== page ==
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ALL ABOUT FRAME MATERIALS

Monel

Titanium

Stainless Steel

Memory Titanium

Grilamid

Acetate

 

 

CLASSIC, UNLIMITED POSSIBILITIES

ACETATE FRAMES

With its endless coloring possibilities, acetate can be laminated, patterned, or even layered with fabrics or chip patterns to achieve the most beautiful colors that have depth, making each frame as unique as a fingerprint. This material is one of the more creative and workable options. Cellulose acetate, also know as zyl, is the most commonly used non-metal frame material and is available in every color of the rainbow. Today's most premium of fashion brands use acetate as their flagship material of choice.

 

Pros:

Acetate is easily milled into today's popular styles and has unlimited coloring possibilities.

Cons:

Acetate frames have some drawbacks in fit. Proper fit requires a skilled professional opticians.  Park Place Optical -- has the skilled optical technicians to properly custom fit your new acetate frames.

 

 

 LIGHT, STRONG, HYPOALLERGENIC

TITANIUM FRAMES

Titanium is a high-strength, lightweight material commonly used in everything from hubcaps to eyewear. Because titanium ranks seventh in abundance among industry elements in the earth's crust, it is easily accessible. This material has picked up speed in the eyewear industry as a lightweight option that lends itself to unique designs and colorations.

 

Pros:

Titanium is as strong as steel, lightweight, hypoallergenic, and corrosion-resistant.

Cons:

This material is more expensive than other materials. Beware of the difference between "pure titanium" and "titanium alloy."

DURABLE, SLEEK DESIGNS

STAINLESS STEEL FRAMES

Stainless Steel material is an alloy of iron and carbon steel with chromium and other elements. The addition of at least 10 percent chromium makes this alloy less prone to stain or rust, a factor that results in a long life compared to that of traditional steel. Because of its durability, light weight, and sleek appearance, stainless steel has long been a choice of premium eyewear designers.

 

Pros:

Stainless steel is non-corrosive, durable, strong, lightweight, and hypoallergenic. It can also be easily shaped into ultra-thin eyewear styles and has flexibility, which adds to the wearer's comfort.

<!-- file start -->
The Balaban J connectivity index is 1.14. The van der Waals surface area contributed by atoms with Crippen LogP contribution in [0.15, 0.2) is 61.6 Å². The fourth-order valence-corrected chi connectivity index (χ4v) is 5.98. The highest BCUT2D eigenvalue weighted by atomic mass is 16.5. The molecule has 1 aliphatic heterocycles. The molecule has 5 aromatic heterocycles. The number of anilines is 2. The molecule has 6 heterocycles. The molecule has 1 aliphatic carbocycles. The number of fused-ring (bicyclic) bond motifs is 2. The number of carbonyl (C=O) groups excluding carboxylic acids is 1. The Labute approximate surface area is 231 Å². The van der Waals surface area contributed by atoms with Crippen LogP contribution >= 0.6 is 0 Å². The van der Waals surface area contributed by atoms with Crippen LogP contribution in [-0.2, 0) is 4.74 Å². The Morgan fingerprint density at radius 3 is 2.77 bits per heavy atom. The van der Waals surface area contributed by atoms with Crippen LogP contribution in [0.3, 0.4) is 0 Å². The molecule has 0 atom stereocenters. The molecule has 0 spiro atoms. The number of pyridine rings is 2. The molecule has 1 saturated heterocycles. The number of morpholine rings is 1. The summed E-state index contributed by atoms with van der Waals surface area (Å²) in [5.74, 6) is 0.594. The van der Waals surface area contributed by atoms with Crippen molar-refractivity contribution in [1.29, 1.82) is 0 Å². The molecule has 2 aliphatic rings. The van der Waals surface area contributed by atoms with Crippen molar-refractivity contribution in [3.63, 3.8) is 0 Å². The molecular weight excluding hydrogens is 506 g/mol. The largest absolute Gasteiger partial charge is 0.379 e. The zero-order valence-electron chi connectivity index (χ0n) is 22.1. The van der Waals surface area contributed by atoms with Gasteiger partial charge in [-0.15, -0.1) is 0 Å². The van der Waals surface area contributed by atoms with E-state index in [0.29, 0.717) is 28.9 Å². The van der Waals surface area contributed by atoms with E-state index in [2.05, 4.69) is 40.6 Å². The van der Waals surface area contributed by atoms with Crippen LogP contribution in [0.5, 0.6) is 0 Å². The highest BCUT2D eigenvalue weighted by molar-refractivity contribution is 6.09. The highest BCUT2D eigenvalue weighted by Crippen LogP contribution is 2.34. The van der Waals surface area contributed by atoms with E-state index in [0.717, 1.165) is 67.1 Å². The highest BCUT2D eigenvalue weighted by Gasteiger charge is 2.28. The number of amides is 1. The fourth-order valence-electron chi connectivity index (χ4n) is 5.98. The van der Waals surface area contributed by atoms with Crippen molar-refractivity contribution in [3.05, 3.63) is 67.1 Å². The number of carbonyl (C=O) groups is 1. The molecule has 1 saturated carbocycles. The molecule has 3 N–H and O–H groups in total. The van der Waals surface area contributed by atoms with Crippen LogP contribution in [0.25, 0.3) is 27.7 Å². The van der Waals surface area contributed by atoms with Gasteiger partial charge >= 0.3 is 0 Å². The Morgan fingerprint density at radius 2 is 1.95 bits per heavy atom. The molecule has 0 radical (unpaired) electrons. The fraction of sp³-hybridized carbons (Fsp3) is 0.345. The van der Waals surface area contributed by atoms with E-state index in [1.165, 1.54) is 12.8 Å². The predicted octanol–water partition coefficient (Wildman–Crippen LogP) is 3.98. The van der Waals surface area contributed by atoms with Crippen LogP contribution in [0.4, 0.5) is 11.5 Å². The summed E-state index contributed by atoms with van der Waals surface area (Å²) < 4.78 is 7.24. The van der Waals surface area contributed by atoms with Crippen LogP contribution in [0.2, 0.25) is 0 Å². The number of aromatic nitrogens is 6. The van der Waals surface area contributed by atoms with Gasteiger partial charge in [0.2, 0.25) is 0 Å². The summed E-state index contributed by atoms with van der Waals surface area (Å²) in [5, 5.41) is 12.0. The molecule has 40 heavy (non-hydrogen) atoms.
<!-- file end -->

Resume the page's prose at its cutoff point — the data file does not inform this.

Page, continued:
Cons:

Stainless is still not as lightweight, heat-resistant or flexible as titanium.

BEST FOR SPORTS FRAMES

GRILAMID FRAMES

 

Grilamid is also a premier material for sports and performance frames and is also used in fashion frames where a thinner profile is desired. While acetate frames are milled from colored sheets of acetate, Grilamid frames are injection molded, usually using clear pellets and then colored, using various methods once the frames have been cured. Typically made of a high quality thermoplastic material and sometimes with the addition of nylon that is shock resistant, lightweight and non-allergenic. Grilamid is also more heat resistance and will maintain shape integrity, even in extreme heat conditions. This material is used to manufacture Rudy Project sunglass frames. It provides structural integrity and stability that is very resistant to hot, cold and chemical damage.

 

Pros:

Grilamid and Nylon is easily molded into today's popular wraparound styles. Grilamid also has the added benefit of being very stable in extreme temperatures which means fewer adjustments necessary, over time.

Cons:

Grilamid and nylon injected frames do have some drawbacks in fit. Be certain of proper fit initially since the adjustments are limited.

MAXIMUM FLEXIBILITY

MEMORY TITANIUM FRAMES

 

Nickel Titanium or NI-TI is used to manufacture Flexon™ eyewear. Ni-Ti, or titanium-based alloys, are more flexible than steel and 25% lighter than conventional metals.

 

Pros:

Flexibility removes the need for spring hinge and increases comfort and durability for patients who are hard on their eyewear.

Cons:

Since all Ni-Ti is nickel based, allergies and pitting may be an issue.

MONEL FRAMES

MONEL FRAMES

 

Monel is a nickel alloy containing 68 percent nickel, 30 percent copper and two percent iron. Monel,™ the most commonly used frame material today, is often used for components that require sturdiness and rigidity, such as temples and bridges.

Pros:

This alloy is strong and it can also be welded, brazed, and soldered.

Cons:

Surface discoloration can occur from exposure to atmospheric conditions. Pitting can also occur if exposed to salt water.

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